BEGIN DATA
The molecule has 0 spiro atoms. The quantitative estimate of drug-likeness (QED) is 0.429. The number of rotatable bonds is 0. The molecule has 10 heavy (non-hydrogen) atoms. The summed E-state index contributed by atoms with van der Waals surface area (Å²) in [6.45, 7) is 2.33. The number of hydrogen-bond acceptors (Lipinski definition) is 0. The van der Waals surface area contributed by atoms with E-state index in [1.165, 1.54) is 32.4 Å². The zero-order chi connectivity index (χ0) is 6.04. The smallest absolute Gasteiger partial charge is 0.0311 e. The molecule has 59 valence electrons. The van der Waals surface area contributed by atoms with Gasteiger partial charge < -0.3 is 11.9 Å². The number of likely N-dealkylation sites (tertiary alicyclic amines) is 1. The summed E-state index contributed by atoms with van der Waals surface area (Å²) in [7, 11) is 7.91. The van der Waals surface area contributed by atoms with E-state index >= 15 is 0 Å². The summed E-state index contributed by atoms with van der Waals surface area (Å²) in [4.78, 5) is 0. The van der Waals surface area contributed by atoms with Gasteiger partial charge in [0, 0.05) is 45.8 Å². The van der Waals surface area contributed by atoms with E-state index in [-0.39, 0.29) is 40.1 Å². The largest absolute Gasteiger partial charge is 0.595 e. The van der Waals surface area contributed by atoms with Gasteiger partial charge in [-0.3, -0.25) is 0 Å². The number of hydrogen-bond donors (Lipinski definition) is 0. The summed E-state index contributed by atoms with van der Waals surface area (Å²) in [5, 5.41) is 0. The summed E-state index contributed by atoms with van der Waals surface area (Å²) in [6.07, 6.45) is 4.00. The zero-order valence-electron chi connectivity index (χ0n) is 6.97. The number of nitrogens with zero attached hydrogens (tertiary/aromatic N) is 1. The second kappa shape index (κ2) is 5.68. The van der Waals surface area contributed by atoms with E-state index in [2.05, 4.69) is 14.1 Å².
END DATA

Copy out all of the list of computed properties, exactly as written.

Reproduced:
The molecule has 0 spiro atoms. The quantitative estimate of drug-likeness (QED) is 0.429. The number of rotatable bonds is 0. The molecule has 10 heavy (non-hydrogen) atoms. The summed E-state index contributed by atoms with van der Waals surface area (Å²) in [6.45, 7) is 2.33. The number of hydrogen-bond acceptors (Lipinski definition) is 0. The van der Waals surface area contributed by atoms with E-state index in [1.165, 1.54) is 32.4 Å². The zero-order chi connectivity index (χ0) is 6.04. The smallest absolute Gasteiger partial charge is 0.0311 e. The molecule has 59 valence electrons. The van der Waals surface area contributed by atoms with Gasteiger partial charge < -0.3 is 11.9 Å². The number of likely N-dealkylation sites (tertiary alicyclic amines) is 1. The summed E-state index contributed by atoms with van der Waals surface area (Å²) in [7, 11) is 7.91. The van der Waals surface area contributed by atoms with E-state index >= 15 is 0 Å². The summed E-state index contributed by atoms with van der Waals surface area (Å²) in [4.78, 5) is 0. The van der Waals surface area contributed by atoms with Gasteiger partial charge in [0, 0.05) is 45.8 Å². The van der Waals surface area contributed by atoms with E-state index in [-0.39, 0.29) is 40.1 Å². The largest absolute Gasteiger partial charge is 0.595 e. The van der Waals surface area contributed by atoms with Gasteiger partial charge in [-0.3, -0.25) is 0 Å². The number of hydrogen-bond donors (Lipinski definition) is 0. The summed E-state index contributed by atoms with van der Waals surface area (Å²) in [5, 5.41) is 0. The summed E-state index contributed by atoms with van der Waals surface area (Å²) in [6.07, 6.45) is 4.00. The zero-order valence-electron chi connectivity index (χ0n) is 6.97. The number of nitrogens with zero attached hydrogens (tertiary/aromatic N) is 1. The second kappa shape index (κ2) is 5.68. The van der Waals surface area contributed by atoms with E-state index in [2.05, 4.69) is 14.1 Å².